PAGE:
Vulnerabilities get worse

People with HIV and people most at risk of HIV (such as adolescent girls, sex workers and men who have sex with men) become even more vulnerable during humanitarian crises. In a crisis, these groups get pushed even further to the back of the queue for services and resources, especially if they are displaced. At the same time, the rights violations they already experience, such as social exclusion and gender-based violence, can get even worse.

What can we do to respond to HIV in humanitarian crises?

Plan ahead

When plans are being made to respond to humanitarian crises it is important to include services and support for people with HIV, people most affected by HIV, refugees and displaced people. It is essential to agree how people with HIV will continue to access treatment and care should a crisis hit, and how people most at risk of HIV will be able to access HIV prevention and testing services. Advocating for refugees to be included in national HIV strategic plans is also important.

Support community-led responses

It is vital to involve community-led groups in emergency planning and preparation, and in delivering emergency responses. These organisations are trusted by marginalised communities and have direct links into them. They know what marginalised communities need and what will work.

Provide basic HIV information and prevention

During a crisis, it can be a useful to provide the following at public gatherings, health centres, water points, food distribution points and temporary shelters:

  • information on how to prevent HIV and STIs
  • information on where and how to access HIV testing and treatment
  • free HIV self-testing kits or community-based testing
  • free internal and external condoms and lubricants
  • PrEP and PEP if available
  • services for reporting and responding to sexual violence.

Avoid treatment interruption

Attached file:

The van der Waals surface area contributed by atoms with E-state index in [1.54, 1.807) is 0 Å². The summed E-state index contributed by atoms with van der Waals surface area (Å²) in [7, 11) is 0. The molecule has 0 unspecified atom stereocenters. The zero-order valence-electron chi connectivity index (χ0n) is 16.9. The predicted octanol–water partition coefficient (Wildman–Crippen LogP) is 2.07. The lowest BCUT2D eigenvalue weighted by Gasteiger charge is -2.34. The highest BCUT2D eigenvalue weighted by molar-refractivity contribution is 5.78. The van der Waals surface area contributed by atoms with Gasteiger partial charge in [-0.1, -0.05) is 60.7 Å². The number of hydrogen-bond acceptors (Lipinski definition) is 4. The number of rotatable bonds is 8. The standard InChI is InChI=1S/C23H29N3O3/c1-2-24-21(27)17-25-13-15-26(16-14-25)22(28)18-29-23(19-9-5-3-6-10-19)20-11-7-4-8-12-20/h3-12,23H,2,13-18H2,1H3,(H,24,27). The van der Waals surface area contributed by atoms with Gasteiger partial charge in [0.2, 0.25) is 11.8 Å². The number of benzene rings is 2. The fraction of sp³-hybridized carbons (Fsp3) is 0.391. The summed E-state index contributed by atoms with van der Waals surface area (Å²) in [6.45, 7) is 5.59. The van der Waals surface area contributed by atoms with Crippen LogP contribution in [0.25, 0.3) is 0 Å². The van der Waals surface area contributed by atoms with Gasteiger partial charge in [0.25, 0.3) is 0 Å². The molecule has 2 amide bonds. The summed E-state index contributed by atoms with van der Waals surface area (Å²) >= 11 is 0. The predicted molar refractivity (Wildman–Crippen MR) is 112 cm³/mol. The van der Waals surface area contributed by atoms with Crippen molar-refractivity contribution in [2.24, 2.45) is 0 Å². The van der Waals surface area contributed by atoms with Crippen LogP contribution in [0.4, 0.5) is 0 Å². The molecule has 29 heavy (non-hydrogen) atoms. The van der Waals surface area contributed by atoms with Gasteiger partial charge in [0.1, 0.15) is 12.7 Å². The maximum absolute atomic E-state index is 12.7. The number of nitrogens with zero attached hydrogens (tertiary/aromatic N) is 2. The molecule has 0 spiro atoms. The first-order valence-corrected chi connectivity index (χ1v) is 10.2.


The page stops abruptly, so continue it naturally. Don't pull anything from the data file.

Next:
Health travel cards provide details of the kind of antiretroviral treatment (ART) someone is on. Providing these cards in advance can help people with HIV continue their treatment and get the right medication if they need to move. Providing multi-month ART prescriptions allows people to keep taking their medication, even if it is hard to reach a clinic. This can also work for PrEP.

Respond to sexual violence and other rights violations

During a crisis, it can be useful to establish a system for people to report sexual violence and other rights violations, then provide them with the services and support they need in relation to these experiences. Involve trusted community members so people feel comfortable reporting incidents and accepting support.

Provide food assistance and livelihood support

This makes people, especially women and children, less vulnerable to HIV as it can reduce the need to engage in transactional sex. People with HIV should be a key focus for food assistance because not having food makes it harder to take HIV treatment.

Continue HIV prevention when crises end

The end of crises can increase the risk of HIV and STI infections as areas reopen, and people return. Increased focus on HIV prevention may be particularly important at this time.